May 11, 2013

Positively Stressed

Mental health tip: Just cause it's positive doesn't mean it isn't stressful.

One of my friends is planning her wedding. She just sold her condo and she and her fiance are moving into their new house next month. Meanwhile, she was offered a promotion at work and her first short story was accepted--pending revisions--for publication in a national magazine, pending revisions. We recently met for dinner after not seeing each other for a couple months and when she told me all her news, I said something like "Wow, you must feel on top of the world!" Instead, she tearfully confessed "I'm so stressed out I can barely breathe. I've been taking sleeping pills almost every night to try and get some rest, and worst of all--I know I should be happy and enjoying all this!"

One of my mindfulness students is about to finish medical school. After four arduous years, he's going to graduate next month and is nailing down his plans to move to another city for his dream residency. In the meantime, he's training for his first triathlon and he and his girlfriend are expecting a baby in the fall. When he told me all his news, I remembered my friend and said, "Wow, that's a lot of stuff. You must be kind of stressed out." My student tearfully admitted that he hasn't been eating or sleeping well and is constantly picking fights with his girlfriend. "The worst part," he said, "is that I know I'm so lucky and that I should be happy instead of stressed out!"

What's going on here?

Both my friend and my student were compounding their stress with the erroneous belief that positive events should create only positive feelings. This idea meant that they were adding guilt on top of stress, making it worse.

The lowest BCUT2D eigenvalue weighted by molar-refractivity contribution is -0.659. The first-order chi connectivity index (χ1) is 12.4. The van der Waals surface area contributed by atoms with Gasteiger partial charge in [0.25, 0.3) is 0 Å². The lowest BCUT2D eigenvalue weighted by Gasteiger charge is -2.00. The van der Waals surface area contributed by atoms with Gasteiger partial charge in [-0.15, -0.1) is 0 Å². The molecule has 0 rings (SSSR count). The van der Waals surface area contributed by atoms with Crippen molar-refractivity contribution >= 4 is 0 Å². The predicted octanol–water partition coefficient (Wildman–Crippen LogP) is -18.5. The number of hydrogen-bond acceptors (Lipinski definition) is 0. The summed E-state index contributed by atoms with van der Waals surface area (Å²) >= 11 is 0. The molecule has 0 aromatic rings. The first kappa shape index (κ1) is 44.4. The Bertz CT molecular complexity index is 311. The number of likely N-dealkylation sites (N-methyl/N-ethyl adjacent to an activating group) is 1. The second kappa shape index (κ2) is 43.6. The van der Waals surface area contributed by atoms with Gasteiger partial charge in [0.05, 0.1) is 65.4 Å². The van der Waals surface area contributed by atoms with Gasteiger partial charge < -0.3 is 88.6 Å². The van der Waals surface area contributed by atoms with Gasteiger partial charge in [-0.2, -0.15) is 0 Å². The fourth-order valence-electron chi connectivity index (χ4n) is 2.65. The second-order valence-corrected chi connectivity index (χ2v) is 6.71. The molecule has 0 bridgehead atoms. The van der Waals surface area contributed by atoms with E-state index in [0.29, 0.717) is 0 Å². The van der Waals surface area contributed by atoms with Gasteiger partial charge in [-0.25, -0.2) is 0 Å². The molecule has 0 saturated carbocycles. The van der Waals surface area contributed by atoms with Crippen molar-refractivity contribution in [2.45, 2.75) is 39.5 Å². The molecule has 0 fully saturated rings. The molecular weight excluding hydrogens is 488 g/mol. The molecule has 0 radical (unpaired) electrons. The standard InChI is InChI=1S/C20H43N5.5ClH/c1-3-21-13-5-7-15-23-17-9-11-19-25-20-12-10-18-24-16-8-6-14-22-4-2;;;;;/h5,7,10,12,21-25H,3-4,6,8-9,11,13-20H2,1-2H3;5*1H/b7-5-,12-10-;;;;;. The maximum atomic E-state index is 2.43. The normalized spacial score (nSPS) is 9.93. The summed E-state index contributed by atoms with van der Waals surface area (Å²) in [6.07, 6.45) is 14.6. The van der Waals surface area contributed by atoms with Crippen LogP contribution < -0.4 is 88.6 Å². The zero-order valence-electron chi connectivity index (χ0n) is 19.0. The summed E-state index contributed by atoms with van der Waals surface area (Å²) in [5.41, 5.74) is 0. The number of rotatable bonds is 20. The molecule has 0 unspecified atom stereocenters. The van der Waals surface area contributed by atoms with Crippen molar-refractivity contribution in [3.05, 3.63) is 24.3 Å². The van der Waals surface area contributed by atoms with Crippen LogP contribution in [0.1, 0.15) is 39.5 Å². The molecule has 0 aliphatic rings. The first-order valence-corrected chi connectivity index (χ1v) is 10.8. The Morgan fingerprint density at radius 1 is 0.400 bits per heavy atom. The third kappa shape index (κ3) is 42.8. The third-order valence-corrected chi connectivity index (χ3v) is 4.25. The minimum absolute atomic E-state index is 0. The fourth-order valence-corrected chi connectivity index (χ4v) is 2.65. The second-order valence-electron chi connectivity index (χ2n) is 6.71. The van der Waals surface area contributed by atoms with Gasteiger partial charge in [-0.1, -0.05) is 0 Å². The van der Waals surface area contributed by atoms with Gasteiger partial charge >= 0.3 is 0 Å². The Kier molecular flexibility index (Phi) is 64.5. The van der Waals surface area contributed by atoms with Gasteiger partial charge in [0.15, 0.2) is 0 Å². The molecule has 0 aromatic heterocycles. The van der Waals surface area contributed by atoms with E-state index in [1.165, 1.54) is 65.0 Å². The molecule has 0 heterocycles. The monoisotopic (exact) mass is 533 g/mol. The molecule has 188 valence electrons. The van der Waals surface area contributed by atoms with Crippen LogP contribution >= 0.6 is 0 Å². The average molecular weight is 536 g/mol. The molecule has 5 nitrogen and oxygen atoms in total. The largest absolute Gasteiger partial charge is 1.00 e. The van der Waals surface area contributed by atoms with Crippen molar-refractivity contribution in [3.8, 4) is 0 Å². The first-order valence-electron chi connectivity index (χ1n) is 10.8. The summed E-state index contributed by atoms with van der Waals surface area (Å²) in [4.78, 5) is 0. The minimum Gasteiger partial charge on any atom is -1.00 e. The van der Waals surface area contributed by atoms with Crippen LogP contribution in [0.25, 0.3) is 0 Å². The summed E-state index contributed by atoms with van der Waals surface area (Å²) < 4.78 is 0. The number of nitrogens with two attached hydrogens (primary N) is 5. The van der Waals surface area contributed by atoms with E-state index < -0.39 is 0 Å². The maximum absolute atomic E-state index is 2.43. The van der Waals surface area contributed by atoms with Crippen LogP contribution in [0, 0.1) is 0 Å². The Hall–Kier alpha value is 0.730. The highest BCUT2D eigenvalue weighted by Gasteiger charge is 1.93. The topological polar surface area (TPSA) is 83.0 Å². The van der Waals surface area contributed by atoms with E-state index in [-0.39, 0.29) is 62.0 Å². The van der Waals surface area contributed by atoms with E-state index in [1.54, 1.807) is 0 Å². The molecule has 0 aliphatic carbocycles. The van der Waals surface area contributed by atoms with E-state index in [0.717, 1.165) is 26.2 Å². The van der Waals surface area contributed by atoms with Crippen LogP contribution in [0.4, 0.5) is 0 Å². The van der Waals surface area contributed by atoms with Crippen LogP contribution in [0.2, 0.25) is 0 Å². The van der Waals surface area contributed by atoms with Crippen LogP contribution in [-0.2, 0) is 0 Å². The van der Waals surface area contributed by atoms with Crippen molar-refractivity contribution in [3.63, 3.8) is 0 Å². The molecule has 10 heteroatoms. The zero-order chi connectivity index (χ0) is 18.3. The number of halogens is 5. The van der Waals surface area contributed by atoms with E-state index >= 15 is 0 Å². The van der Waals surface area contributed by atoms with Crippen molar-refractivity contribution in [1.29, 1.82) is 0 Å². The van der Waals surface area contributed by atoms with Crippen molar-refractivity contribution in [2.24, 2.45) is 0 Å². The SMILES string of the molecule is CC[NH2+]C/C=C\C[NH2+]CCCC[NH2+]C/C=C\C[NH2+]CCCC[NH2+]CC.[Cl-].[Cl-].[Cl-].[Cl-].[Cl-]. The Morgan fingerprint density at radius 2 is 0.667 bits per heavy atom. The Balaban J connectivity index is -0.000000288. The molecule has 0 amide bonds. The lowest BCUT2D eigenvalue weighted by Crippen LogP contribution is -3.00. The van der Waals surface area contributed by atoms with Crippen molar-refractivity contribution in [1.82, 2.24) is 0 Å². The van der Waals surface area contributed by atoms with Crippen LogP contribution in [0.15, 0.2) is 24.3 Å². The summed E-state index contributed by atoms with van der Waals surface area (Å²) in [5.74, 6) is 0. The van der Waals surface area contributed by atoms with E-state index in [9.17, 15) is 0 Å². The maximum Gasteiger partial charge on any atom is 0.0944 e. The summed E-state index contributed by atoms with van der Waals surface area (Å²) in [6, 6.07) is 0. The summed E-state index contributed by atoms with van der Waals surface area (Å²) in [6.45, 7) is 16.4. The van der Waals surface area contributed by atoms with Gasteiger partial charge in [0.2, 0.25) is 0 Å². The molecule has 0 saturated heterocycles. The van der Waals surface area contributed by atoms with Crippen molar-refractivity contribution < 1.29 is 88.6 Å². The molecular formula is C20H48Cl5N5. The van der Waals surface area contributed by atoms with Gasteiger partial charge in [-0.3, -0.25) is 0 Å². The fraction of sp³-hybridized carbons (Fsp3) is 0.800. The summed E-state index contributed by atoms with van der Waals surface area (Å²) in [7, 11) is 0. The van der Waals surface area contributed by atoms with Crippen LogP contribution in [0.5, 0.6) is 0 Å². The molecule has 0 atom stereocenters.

Two things that helped:

a) Sharing the definition of 'stressor' that I use in teaching mindfulness-based stress reduction: "Any threat, demand, pressure, or change in the environment that requires the organism to adapt." Notice that this definition does not assume that stress is caused by negative events, but rather by pressure and change.

b) Introducing the Holmes and Rahe stress scale. Developed by two psychiatrists, this scale yields a total stress score based on life changes and experiences in the past year, including things like marriage, retirement, Christmas, change in personal habits, and change in number of family reunions.

Getting married, moving, changing jobs, morphing from student to professional, and preparing for a baby certainly all qualify as demands, pressures, or changes requiring adaptation, and almost all of them are listed in the Holmes and Rahe scale. My friend and my student were relieved to know that just cause it's positive doesn't mean it isn't stressful; acknowledging that positive stress is still stress allowed them to cut themselves some slack, decreasing the unnecessary additional stressor of guilt.

The next time you're feeling stressed out in the midst of an avalanche of good news or positive events, remember that just cause it's positive doesn't mean it isn't stressful.

NB: This first step will probably in itself make you feel better. However, an important second move is to take concrete steps toward stress reduction. My friend booked a massage, cancelled her bachelorette, and negotiated a week's vacation prior to beginning the new position at work. My student registered for a 10k race rather than a triathlon, and decided to stop collecting new baby gear until after the move. 

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